Wednesday, 20 January 2016

Women refugees face assault, exploitation and sexual harassment journeying through Europe

These women and girls have fled war in Syria and Iraq, walked for days across  hostile terrains, put their lives in the hands of ruthless traffickers, crossed seas on flimsy dinghies and finally made it to Europe.  Safe at last? No, these women and girls who have fled some of the world’s most dangerous areas, faced assault, exploitation and sexual harassment at every stage of their entire journey, including on European soil, according to a new report by Amnesty International released this week.

Amnesty interviewed 40 refugee women and girls in Germany and Norway last month. They had travelled from Turkey to Greece and then across the Balkans. All the women, who had endured the horror of war in their countries, said they felt threatened and unsafe during the journey. Many reported that in almost all of the countries they passed through, they experienced physical abuse and financial exploitation, being groped or pressured to have sex by smugglers, security staff or other refugees. 

“Nobody should have to take these dangerous routes in the first place. The best way to avoid abuses and exploitation by smugglers is for European governments to allow safe and legal routes from the outset. For those who have no other choice, it is completely unacceptable that their passage across Europe exposes them to further humiliation, uncertainty and insecurity, says Amnesty International’s Crisis Response Director Tirana Hassan said:

Women and girls travelling alone and those accompanied only by their children felt particularly under threat in transit areas and camps in Hungary, Croatia and Greece, where they were forced to sleep alongside hundreds of refugee men, according to the report. In some instances women left the designated areas to sleep in the open on the beach because they felt safer there. 

Women also reported having to use the same bathroom and shower facilities as men. One woman told Amnesty that in a reception center in Germany, some refugee men would watch women as they went to the bathroom. Some women took extreme measures such as not eating or drinking to avoid having to go to the toilet where they felt unsafe. 

It is shameful that governments and aid agencies cannot give basic protection to these women and girls who have risked everything to find safety in Europe. It seems extraordinary that they cannot provide at the very least single-sex toilets and safe sleeping areas.  

Monday, 4 January 2016

2015 - another deadly year for journalists

The passing year has been another deadly one for journalists, with at least 109 journalists and media staff killed in targeted killings, bomb attacks and cross-fire incidents, according to the annual report by the International Federation of Journalists (IFJ).   Reporters Without Borders (RSF)’ annual round-up puts the figure at 110 – in addition to 27 citizen-journalists also killed in 2015.  In total, 787 journalists have been killed since 2005, according to RSF.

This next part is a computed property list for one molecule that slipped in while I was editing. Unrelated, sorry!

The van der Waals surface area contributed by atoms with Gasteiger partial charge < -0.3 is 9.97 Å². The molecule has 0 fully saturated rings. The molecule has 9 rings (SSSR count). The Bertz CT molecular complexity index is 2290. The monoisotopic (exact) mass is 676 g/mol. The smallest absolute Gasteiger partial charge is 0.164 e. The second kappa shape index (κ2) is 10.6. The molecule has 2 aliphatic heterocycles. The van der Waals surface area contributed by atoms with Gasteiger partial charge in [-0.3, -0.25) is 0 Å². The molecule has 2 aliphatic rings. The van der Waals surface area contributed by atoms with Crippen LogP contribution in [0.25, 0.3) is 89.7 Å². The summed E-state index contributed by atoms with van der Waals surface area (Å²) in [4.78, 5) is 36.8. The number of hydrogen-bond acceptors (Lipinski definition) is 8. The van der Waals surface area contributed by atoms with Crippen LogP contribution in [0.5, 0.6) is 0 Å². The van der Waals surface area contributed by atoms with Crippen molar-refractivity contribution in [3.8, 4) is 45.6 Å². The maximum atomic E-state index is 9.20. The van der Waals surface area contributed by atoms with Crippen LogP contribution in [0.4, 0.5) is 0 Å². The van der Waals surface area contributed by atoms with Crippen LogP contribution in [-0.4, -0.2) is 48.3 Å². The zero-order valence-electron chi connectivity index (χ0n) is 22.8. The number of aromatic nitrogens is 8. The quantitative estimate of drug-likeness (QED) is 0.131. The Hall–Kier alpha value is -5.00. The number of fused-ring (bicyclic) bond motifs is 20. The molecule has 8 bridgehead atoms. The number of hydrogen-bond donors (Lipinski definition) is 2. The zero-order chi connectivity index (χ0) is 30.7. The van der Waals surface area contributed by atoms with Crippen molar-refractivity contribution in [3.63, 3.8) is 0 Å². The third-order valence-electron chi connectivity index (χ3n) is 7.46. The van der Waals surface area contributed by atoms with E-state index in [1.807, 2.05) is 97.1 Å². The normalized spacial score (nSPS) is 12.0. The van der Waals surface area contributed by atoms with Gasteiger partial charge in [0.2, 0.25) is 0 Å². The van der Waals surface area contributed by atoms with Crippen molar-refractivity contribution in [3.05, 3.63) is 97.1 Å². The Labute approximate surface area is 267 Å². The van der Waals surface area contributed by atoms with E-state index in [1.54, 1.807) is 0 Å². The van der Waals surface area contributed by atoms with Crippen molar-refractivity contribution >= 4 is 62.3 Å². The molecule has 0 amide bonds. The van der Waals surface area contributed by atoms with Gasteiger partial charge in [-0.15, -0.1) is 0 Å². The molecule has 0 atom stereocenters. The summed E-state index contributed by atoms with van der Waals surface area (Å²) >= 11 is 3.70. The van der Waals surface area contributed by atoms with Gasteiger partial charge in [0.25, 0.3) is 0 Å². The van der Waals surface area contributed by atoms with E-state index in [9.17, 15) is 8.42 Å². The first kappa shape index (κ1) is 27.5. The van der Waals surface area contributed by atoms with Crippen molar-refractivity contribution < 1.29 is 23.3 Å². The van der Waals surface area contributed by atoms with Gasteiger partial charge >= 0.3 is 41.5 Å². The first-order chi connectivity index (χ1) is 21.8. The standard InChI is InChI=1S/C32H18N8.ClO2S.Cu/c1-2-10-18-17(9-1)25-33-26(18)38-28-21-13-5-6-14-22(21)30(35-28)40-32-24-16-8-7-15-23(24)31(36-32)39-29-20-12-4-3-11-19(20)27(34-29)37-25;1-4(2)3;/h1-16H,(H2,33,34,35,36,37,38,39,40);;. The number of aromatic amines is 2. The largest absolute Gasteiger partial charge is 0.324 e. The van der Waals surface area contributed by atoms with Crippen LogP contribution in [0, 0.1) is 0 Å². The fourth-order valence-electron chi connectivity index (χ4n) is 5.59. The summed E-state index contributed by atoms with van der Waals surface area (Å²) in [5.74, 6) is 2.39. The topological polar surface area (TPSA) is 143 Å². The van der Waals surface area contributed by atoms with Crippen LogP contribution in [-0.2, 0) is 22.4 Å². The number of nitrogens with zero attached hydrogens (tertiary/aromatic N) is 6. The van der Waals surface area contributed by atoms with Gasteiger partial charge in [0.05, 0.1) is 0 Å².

The very high number of journalists killed in 2015 (although there was a slight drop from 2014) reflects the increasingly deliberate use of violence against journalists. It is also indicative of the failure of initiatives designed to protect journalists and of the near absolute impunity for such crimes.

2015 was marked, in particular, by an increase in targeted terrorist attacks against journalists. French journalists paid a disproportionately high price when terrorists gunned down media workers at the French satirical magazine Charlie Hebdo in Paris. In the United States, the killing by a disgruntled ex-employee of two former colleagues at US TV WDBJ in Virginia took place in front of a global TV audience during a live transmission.

The IFJ 2015 list names the 109 journalists and media staff killed across 30 countries, together with 3 who died of accidental deaths.

This year, the killing of journalists in the Americas topped the toll, at 27 dead. For the second year in a row, the Middle East comes second, with 25 deaths. Asia Pacific comes third, with 21– a drop on last year due to the big fall in violence in Pakistan. Africa is in fourth place with 19 dead, followed by Europe with 16.

In response to the increasing violence against journalists, Jim Boumelha, IFJ President, is calling for UN Secretary General Ban Ki-moon and the heads of UN agencies to enforce international laws protecting journalists. “The attacks in Paris shocked the world and put on the world stage the tragedy of the drip-drip slaughter of journalists worldwide, which are today the only professional group that pays so dearly for just doing the job… Journalism is put daily to the sword in many regions of the world, where extremists, drug lords and reckless warring factions continue murdering journalists with impunity.”

The Federation is urging the UN to take concrete measures through its Action Plan for the Safety of Journalists and take a strong stand against impunity for crimes targeting journalists. The IFJ ran a three-week campaign this year to hold governments accountable for the lack of investigation of crimes against journalists, which leads to the erosion of freedom of expression across the world.